By Jamie Swinnerton
By Mark Antonation
By Lori Midson
By Jonathan Shikes
By Amber Taufen
By Cafe Society
By Juliet Wittman
By Jonathan Shikes
"The competitions were more for fun than anything else," Christi tells me a week or so after my first visit to Cabin Creek. "It was just to see if we knew what we were doing. We wanted to make sure the product was something we could be proud of. We knew they needed more restaurants up here, but we didn't know if we wanted to be the ones to do it, you know?"
The decision was made for them when a cease-and-desist order arrived at the Patrick house, courtesy of Red Robin restaurants. It seems that Red Robin already had a federal trademark on the name "Whiskey River" (using it to describe a sandwich or a sauce or something), and though the Patricks had a state claim on the title, the federal trademark superseded theirs. They were asked to shut down immediately, and being good, upstanding citizens, the Patricks did just that. They retired their trailer, pulled down their sign, took all of their equipment and all of the tricks they'd learned while competing against other mobile BBQ joints and found this space in Aspen Park, a former bakery and sandwich shop. Christi was worried it would be too small -- the spot has a good-sized kitchen but no dining room to speak of, just a counter inside and a few tables and chairs set out on the patio. But since their equipment was on wheels, the Patricks could just roll their two big commercial smokers onto a cement pad outside the back door of the kitchen, arrange a couple smaller box smokers for the pork, print up a menu and get to work.
Cabin Creek still does a tremendous amount of catering. It does whole pigs for luaus, smokes seafood and game meats by special request. But the carryout business started the minute the Patricks hung that BBQ banner out front. To fanatics like me, the invitation was irresistible.
25997 Conifer Road
Conifer, CO 80433
Region: West Denver Suburbs
Brisket: $12/pound Pulled pork: $9/ pound Pulled pork platter (2 sides): $9 BBQ masher: $6 Cowboy chili: $6.50 Barbecue burrito: $7
As I step inside for the first time, I pick up a menu and immediately start ordering -- from Christi, it later turns out. I need pork shoulder, I tell her. A pound, dry. She explains that everything is done dry, that the sauces are available on the side, and I realize that I'm in the presence of professionals. I ask what kind of wood they're using out back, and she tells me mostly oak with just a little hickory thrown in. It's better for the more delicate meats and seafoods, she explains, and for the way they cook, which is as low and slow as I've ever heard of: eighteen to twenty hours in the box for the pork shoulder, between 100 and 150 degrees.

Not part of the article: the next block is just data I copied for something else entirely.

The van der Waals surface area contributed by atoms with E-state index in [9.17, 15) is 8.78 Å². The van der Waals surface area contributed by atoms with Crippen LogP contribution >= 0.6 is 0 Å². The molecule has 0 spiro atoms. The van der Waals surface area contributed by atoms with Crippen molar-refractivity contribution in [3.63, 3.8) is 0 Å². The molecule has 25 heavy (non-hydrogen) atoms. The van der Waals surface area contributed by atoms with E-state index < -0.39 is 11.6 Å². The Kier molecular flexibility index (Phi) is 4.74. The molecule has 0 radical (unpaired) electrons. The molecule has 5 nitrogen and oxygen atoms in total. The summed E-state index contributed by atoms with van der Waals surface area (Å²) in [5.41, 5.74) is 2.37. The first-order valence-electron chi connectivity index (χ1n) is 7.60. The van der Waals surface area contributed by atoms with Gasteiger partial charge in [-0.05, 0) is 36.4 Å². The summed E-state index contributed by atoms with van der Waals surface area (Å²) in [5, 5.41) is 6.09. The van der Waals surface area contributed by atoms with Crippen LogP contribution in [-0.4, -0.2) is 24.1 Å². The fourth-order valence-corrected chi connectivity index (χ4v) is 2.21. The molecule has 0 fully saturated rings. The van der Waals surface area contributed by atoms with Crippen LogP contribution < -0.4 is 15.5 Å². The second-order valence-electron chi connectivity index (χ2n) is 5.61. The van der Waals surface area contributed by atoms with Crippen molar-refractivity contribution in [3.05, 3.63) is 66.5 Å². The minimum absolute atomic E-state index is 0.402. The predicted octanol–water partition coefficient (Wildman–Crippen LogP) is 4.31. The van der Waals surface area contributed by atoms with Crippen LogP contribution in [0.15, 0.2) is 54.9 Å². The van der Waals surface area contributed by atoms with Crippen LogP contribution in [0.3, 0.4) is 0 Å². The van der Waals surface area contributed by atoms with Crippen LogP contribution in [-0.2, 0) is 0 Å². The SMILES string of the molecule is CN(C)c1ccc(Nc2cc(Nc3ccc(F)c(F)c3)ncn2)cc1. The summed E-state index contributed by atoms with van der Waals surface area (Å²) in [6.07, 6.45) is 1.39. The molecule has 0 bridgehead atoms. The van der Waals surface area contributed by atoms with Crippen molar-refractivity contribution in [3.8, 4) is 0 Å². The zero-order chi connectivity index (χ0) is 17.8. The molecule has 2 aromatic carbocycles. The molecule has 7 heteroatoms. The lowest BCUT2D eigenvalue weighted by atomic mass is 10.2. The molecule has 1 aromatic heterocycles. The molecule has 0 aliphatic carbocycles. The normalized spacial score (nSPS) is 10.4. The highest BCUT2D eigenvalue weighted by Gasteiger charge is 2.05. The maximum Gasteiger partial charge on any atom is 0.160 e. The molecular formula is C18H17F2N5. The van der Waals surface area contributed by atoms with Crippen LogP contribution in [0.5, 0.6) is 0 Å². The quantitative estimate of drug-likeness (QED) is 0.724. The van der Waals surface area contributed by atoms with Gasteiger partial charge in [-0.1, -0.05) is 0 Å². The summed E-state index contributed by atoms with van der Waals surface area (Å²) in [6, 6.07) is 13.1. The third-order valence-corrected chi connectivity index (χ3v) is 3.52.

"It's a huge infusion of smoke," she says, and the oak works very well. A stronger wood for that length of time would make for an overpowering flavor, would ruin just about anything but a Texas brisket -- which is the tramp of the barbecue world, anyhow. A brisket will take almost any kind of abuse and still come out tasting like brisket. You could smoke a brisket for thirty hours over a bed of old newspaper and charred Ikea furniture and a Texan would recognize it as barbecue -- though I don't know whether that's saying something bad about brisket or Texans or both.
Regardless, I also order a half-pound of Cabin Creek's brisket (for scientific purposes), then add on a half-rack of the Memphis-style dry-rubbed St. Louis cut spareribs (done with a peppery, strong rub followed by five hours in the box and smoked fresh all through the day), a side of potato salad, a side of beans and a chocolate chip cookie. Then I take a breath.
"Anything else?" Christi asks.
"Just give me a minute."
Laura is standing at the end of the counter, less overwhelmed and anxious than I am. Whereas I'd picked up the Cabin Creek menu and simply looked to make sure the Patricks offered all the things I usually order in any barbecue restaurant, she was actually reading the menu to see what else they might have on board.
And while the standard barbecue offerings are excellent -- the ribs stiff and smoked all the way to the bone with a surface like shellacked hardwood, the pork juicy, fatty, tender and woody-sweet, turned electric with the addition of the best Carolina mustard-and-vinegar sauce I've had anywhere in the state -- what sets Cabin Creek apart from so many other barbecue joints is indeed the other things the Patricks have on board. They do open-faced barbecue sandwiches and barbecue po'boys. They do green chile shot with barbecued pork, and cowboy chili made with molasses-sweet, and red-chile-spiked baked beans hit with a handful of pulled pork or shredded brisket. The kitchen rolls a barbecue burrito that I can't believe I haven't seen somewhere else before, wrapping spicy beans and pork in a tortilla and smothering it with green chile, cheese and sour cream. And then there's the ultimate in barbecue-junkie midnight hangover food: the BBQ masher. It's a bowl of mashed red-skin potatoes topped with pulled pork or brisket, topped again with cheese and again with sour cream, and I can't think of anything better that's been done with barbecue since the first pork sandwich with pickles was invented.